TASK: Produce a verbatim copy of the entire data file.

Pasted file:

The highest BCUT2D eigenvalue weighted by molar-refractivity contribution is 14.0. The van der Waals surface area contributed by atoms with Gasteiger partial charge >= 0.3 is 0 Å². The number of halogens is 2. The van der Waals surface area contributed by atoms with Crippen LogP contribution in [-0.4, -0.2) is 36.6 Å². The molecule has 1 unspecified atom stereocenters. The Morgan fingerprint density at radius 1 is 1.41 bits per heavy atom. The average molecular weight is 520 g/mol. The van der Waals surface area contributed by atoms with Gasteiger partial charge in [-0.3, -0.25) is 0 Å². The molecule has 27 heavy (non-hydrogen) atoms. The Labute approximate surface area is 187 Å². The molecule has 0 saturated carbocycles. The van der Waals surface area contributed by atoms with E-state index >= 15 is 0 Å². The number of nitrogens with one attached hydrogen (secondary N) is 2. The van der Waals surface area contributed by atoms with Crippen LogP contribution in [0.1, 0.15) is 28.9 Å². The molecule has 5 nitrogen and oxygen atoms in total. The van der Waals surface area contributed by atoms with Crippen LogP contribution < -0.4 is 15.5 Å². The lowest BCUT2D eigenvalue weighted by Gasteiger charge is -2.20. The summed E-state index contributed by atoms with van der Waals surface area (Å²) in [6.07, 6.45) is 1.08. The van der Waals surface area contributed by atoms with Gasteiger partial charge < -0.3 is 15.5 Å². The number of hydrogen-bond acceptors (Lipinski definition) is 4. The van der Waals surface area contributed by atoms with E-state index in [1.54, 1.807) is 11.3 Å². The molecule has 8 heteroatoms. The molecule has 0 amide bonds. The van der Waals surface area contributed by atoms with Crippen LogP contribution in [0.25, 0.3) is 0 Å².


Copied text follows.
The highest BCUT2D eigenvalue weighted by molar-refractivity contribution is 14.0. The van der Waals surface area contributed by atoms with Gasteiger partial charge >= 0.3 is 0 Å². The number of halogens is 2. The van der Waals surface area contributed by atoms with Crippen LogP contribution in [-0.4, -0.2) is 36.6 Å². The molecule has 1 unspecified atom stereocenters. The Morgan fingerprint density at radius 1 is 1.41 bits per heavy atom. The average molecular weight is 520 g/mol. The van der Waals surface area contributed by atoms with Gasteiger partial charge in [-0.3, -0.25) is 0 Å². The molecule has 27 heavy (non-hydrogen) atoms. The Labute approximate surface area is 187 Å². The molecule has 0 saturated carbocycles. The van der Waals surface area contributed by atoms with E-state index >= 15 is 0 Å². The number of nitrogens with one attached hydrogen (secondary N) is 2. The van der Waals surface area contributed by atoms with Crippen LogP contribution in [0.1, 0.15) is 28.9 Å². The molecule has 5 nitrogen and oxygen atoms in total. The van der Waals surface area contributed by atoms with Crippen LogP contribution < -0.4 is 15.5 Å². The lowest BCUT2D eigenvalue weighted by Gasteiger charge is -2.20. The summed E-state index contributed by atoms with van der Waals surface area (Å²) in [6.07, 6.45) is 1.08. The van der Waals surface area contributed by atoms with Gasteiger partial charge < -0.3 is 15.5 Å². The number of hydrogen-bond acceptors (Lipinski definition) is 4. The van der Waals surface area contributed by atoms with E-state index in [1.54, 1.807) is 11.3 Å². The molecule has 8 heteroatoms. The molecule has 0 amide bonds. The van der Waals surface area contributed by atoms with Crippen LogP contribution in [0.25, 0.3) is 0 Å².